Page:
Winner – High-Income Taxpayers

In general, higher-income taxpayers enjoyed the biggest tax savings from the TCJA because individual tax rates were significantly reduced. According to the Tax Policy Center, in 2018, the top 20% of earners around the country saw a nearly 3% gain in after-tax income.

Winner – Some small businesses and freelancers

Some small businesses and freelancers are benefiting from the tax law’s more favorable treatment of “pass-through” entities, such as sole proprietorships and partnerships. The act lets them deduct 20 percent of their earnings from taxable income. That means a freelancer earning $100,000 will only pay taxes on $80,000 of that income, effectively allowing them to enjoy $20,000 in income tax-free.

Loser – Tax Payers in High Tax States

Because TCJA caps the state and local tax (SALT) deduction at $10,000, many taxpayers in high tax states will end up paying more.

For example, residents of New York State, where income and property taxes tend to be high, paid an additional estimated $14.3 billion in taxes in 2018.

Loser – Future Taxpayers

Although the goal of tax cuts is to put more money in people’s pockets, one day, the cuts will have to be paid for. This particular law is projected to increase the U.S. deficit by $1.9 trillion over the next 10 years, according to the Congressional Budget Office (CBO).

William G. Gale, the co-director of the Urban-Brookings Tax Policy Center, stated, “In short, TCJA likely made the current generation of high-income households better off at the expense of lower-income households and future generations.”

While some winners and losers are clear from the get-go, many economists believe that it would take years to account for the full effects of TCJA, with The Center for American Progress (CAP) stating:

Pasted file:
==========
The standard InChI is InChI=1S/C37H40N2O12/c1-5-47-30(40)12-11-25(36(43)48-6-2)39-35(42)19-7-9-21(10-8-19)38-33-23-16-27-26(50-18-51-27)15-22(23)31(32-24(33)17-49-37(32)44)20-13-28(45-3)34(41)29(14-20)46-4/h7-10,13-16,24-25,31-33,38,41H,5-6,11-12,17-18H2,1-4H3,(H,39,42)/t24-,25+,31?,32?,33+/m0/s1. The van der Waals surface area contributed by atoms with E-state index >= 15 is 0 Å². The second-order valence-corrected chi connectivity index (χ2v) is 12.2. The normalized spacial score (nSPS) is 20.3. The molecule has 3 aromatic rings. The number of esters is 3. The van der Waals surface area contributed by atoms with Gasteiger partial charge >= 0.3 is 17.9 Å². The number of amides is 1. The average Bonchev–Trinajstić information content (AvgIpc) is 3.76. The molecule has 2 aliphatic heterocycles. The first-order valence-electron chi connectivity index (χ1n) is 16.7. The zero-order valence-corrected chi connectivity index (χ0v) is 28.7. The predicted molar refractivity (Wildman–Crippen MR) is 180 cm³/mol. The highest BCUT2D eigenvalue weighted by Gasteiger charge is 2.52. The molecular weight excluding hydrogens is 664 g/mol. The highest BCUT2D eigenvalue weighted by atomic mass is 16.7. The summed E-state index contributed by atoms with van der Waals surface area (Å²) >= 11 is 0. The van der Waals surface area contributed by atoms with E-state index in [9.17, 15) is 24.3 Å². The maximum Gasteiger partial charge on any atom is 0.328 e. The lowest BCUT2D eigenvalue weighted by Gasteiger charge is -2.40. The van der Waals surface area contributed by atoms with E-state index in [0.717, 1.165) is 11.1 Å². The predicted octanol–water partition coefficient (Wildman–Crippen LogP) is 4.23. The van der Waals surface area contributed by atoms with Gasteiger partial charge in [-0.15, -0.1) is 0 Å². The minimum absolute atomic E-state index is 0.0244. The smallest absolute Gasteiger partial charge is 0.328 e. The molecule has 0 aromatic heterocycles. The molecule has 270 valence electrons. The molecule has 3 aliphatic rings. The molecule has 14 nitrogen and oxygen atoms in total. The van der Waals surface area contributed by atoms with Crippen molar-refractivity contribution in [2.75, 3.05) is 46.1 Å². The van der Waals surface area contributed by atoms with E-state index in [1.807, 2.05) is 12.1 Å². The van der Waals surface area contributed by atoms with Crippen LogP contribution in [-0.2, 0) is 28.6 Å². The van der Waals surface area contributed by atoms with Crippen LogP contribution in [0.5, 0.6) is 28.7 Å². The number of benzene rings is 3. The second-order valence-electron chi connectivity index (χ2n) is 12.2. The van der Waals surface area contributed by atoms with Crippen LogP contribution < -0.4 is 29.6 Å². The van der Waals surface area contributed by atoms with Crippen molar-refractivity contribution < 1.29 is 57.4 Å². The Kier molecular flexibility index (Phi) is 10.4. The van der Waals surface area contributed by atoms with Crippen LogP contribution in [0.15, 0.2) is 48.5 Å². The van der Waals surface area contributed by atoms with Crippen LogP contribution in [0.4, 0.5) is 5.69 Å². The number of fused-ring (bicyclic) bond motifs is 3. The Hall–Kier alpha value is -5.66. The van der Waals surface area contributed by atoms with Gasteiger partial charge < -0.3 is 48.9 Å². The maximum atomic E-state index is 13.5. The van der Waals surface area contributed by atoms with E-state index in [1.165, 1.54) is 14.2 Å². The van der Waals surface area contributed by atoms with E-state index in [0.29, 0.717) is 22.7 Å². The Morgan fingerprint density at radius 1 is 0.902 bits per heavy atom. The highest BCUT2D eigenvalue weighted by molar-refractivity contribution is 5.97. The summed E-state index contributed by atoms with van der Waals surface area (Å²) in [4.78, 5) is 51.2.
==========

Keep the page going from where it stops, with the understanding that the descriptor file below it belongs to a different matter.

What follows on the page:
While the effects of a very large tax overhaul will take years to fully develop and analyze, the evidence from the first two years suggests that corporate tax cuts are draining revenue from the U.S. Treasury while doing little that would ultimately benefit U.S. workers.

Biden’s Proposed Change

Biden’s tax plan makes a few key changes, most importantly — raising taxes on individuals with income above $400,000, including raising individual income, capital gains, and payroll taxes.

Biden would also raise taxes on corporations by increasing the corporate income tax rate (to 28%) and imposing a corporate minimum book tax.

He has proposed a variety of new tax credits or expansions to existing credits to help increase after-tax incomes for low-earners. Biden’s onshoring plan increases the taxation of foreign profits while providing credits to incentivize economic activity that is onshored.

According to the Tax Foundation, Biden’s plan would raise tax revenue by $3.05 trillion over the next decade.

Additionally, it would reduce GDP by 1.47 percent over the long term, according to the Tax Foundation’s General Equilibrium Model.

Of course, these are estimates of proposed plans and may need to be reevaluated, just as economists have had to reevaluate the effects of the TCJA over the years.

To A Richer Life,

The Rich Life Roadmap Team